An Adirondack Update from Albany

By Aimee Privitera - Adirondack Council Legislative Advocacy Assistant
Tuesday, May 30, 2023

Critical decisions are made at the New York State Capitol every year that can have positive or negative impacts for Adirondack waters, wildlife and communities. The 2023 legislative session is winding down and the Adirondack Council is working hard to lobby for policies that ensure the ecological integrity and wild character of your Adirondack Park. Using our knowledge of the political process, the best available science, and the needs of the largest Park in the Lower 48, we are the only Adirondack environmental advocacy group that keeps a full-time presence in the halls of the New York State Capitol. The Adirondack Council collaborates in diverse partnerships, working to build consensus, but stands ready to go alone when necessary. What follows is a summary of key decisions before New York policymakers in the final days of this legislative session. 

Adirondack Park Agency Appointments 

Following recent editorials by the Sun Community News and Albany Times Union, Governor Kathy Hochul has an opportunity to correct the trajectory of the Adirondack Park Agency by nominating new and returning members to the Agency’s board. As of June 30, four seats on the 11-member board will either be vacated or have expired terms. The Adirondack Council is advocating for nominations that bring much-needed expertise in conservation science, environmental law, and land use planning to better diversify the backgrounds and experiences that currently exist on the Agency’s board. We are urging the Senate to reject any slate of candidates that fail to meet these criteria. Progress has been made in recent years on this front, and we urge the Governor and Senate to continue to build on that momentum.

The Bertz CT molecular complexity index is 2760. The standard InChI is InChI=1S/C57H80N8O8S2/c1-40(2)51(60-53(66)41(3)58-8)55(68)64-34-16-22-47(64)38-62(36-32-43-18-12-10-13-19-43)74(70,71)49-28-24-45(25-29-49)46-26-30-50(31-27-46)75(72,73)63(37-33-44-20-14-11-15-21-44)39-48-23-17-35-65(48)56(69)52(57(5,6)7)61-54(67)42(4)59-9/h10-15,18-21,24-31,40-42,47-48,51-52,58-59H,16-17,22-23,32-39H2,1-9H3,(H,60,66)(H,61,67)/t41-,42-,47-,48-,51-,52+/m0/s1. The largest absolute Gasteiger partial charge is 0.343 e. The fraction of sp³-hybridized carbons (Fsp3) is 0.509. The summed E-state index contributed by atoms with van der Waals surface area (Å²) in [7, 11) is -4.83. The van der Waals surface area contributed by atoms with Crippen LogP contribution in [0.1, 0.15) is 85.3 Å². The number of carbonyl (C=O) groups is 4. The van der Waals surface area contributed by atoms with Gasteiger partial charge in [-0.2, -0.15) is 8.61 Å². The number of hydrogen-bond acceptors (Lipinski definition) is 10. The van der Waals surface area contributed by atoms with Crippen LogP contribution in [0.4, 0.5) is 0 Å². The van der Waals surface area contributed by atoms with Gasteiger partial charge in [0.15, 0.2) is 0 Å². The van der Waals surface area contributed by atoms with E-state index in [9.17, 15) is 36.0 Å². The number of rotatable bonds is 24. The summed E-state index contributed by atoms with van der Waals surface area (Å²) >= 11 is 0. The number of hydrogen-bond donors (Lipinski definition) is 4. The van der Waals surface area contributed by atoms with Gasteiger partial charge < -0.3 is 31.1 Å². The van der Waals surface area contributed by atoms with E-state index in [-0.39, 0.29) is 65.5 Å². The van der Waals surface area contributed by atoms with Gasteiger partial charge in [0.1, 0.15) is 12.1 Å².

Active Bills 

Aquatic Invasive Control Districts  

A5801 (Woerner) / S5836 (Stec) 

This bill enables town boards to further address and combat the growth of aquatic invertebrate species within a growth control district when such aquatic invertebrate species has been identified as invasive. Aquatic invasive species infestations are difficult and expensive to control once they have made their way into the water. When water quality is impaired, we see harmful consequences to fishing, boating, and shoreline real estate. The expansion of authority to town boards aids in the efforts to reduce the colonization of aquatic invasive species in New York waterways. This bill recently passed in the Assembly, and is poised to pass in the Senate before this session concludes. 

Adirondack Council and ANCA staff with the Lt. Governor, DEC commissioner, and several elected officialsATV Minimum Age  

A150 (Paulin) / S2702 (Harckham) 

This bill raises the minimum age of ATV use from 10 years old to 14 years old. Each year it is estimated over 100,000 people in the U.S. are injured on ATVs. Over twenty-five percent of injuries are children under the age of 16. Unfortunately, almost twenty-five percent of ATV related deaths also are children under the age of 16. The current state law allows for these dangerous patterns to continue unchanged. Increasing the age of permissible ATV use by minors would prevent further ATV injuries and deaths. The Council has long endorsed raising the age of permissible ATV use, with few exceptions. This legislation is on its “third reading” in both houses, meaning it has navigated all necessary hurdles to be passed by the legislature. We eagerly await its scheduled debate from sponsor Assemblymember Amy Paulin, and are optimistic about Senate passage, given that Senate sponsor Pete Harckham has passed this legislation before.